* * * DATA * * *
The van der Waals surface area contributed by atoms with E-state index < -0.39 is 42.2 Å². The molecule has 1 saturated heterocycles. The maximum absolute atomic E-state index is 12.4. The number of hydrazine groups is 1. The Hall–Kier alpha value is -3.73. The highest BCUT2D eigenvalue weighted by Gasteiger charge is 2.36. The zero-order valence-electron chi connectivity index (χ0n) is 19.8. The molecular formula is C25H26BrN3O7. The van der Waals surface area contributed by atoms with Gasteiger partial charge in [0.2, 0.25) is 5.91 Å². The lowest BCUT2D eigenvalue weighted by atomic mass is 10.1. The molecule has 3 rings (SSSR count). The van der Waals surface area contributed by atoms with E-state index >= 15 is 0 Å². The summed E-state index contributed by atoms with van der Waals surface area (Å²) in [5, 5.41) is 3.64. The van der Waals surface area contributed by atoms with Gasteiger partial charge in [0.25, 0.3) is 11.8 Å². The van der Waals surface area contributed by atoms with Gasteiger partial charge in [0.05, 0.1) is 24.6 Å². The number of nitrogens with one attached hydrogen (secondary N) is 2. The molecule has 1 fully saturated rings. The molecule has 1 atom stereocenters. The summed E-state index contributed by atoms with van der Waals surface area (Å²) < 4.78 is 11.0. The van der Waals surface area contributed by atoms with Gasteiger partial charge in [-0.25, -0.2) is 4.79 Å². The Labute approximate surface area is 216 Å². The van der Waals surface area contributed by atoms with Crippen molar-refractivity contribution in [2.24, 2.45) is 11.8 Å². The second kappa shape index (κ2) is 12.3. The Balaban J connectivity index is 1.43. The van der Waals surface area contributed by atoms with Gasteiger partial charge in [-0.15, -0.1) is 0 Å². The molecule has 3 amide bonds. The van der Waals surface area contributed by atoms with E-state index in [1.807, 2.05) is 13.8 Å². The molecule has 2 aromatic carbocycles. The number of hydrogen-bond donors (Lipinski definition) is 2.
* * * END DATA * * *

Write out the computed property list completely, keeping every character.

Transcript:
The van der Waals surface area contributed by atoms with E-state index < -0.39 is 42.2 Å². The molecule has 1 saturated heterocycles. The maximum absolute atomic E-state index is 12.4. The number of hydrazine groups is 1. The Hall–Kier alpha value is -3.73. The highest BCUT2D eigenvalue weighted by Gasteiger charge is 2.36. The zero-order valence-electron chi connectivity index (χ0n) is 19.8. The molecular formula is C25H26BrN3O7. The van der Waals surface area contributed by atoms with Gasteiger partial charge in [0.2, 0.25) is 5.91 Å². The lowest BCUT2D eigenvalue weighted by atomic mass is 10.1. The molecule has 3 rings (SSSR count). The van der Waals surface area contributed by atoms with E-state index >= 15 is 0 Å². The summed E-state index contributed by atoms with van der Waals surface area (Å²) in [5, 5.41) is 3.64. The van der Waals surface area contributed by atoms with Gasteiger partial charge in [0.25, 0.3) is 11.8 Å². The van der Waals surface area contributed by atoms with Gasteiger partial charge in [0.05, 0.1) is 24.6 Å². The number of nitrogens with one attached hydrogen (secondary N) is 2. The molecule has 1 fully saturated rings. The molecule has 1 atom stereocenters. The summed E-state index contributed by atoms with van der Waals surface area (Å²) < 4.78 is 11.0. The van der Waals surface area contributed by atoms with Gasteiger partial charge in [-0.25, -0.2) is 4.79 Å². The Labute approximate surface area is 216 Å². The van der Waals surface area contributed by atoms with Crippen molar-refractivity contribution in [2.24, 2.45) is 11.8 Å². The second kappa shape index (κ2) is 12.3. The Balaban J connectivity index is 1.43. The van der Waals surface area contributed by atoms with Gasteiger partial charge in [-0.15, -0.1) is 0 Å². The molecule has 3 amide bonds. The van der Waals surface area contributed by atoms with E-state index in [1.807, 2.05) is 13.8 Å². The molecule has 2 aromatic carbocycles. The number of hydrogen-bond donors (Lipinski definition) is 2.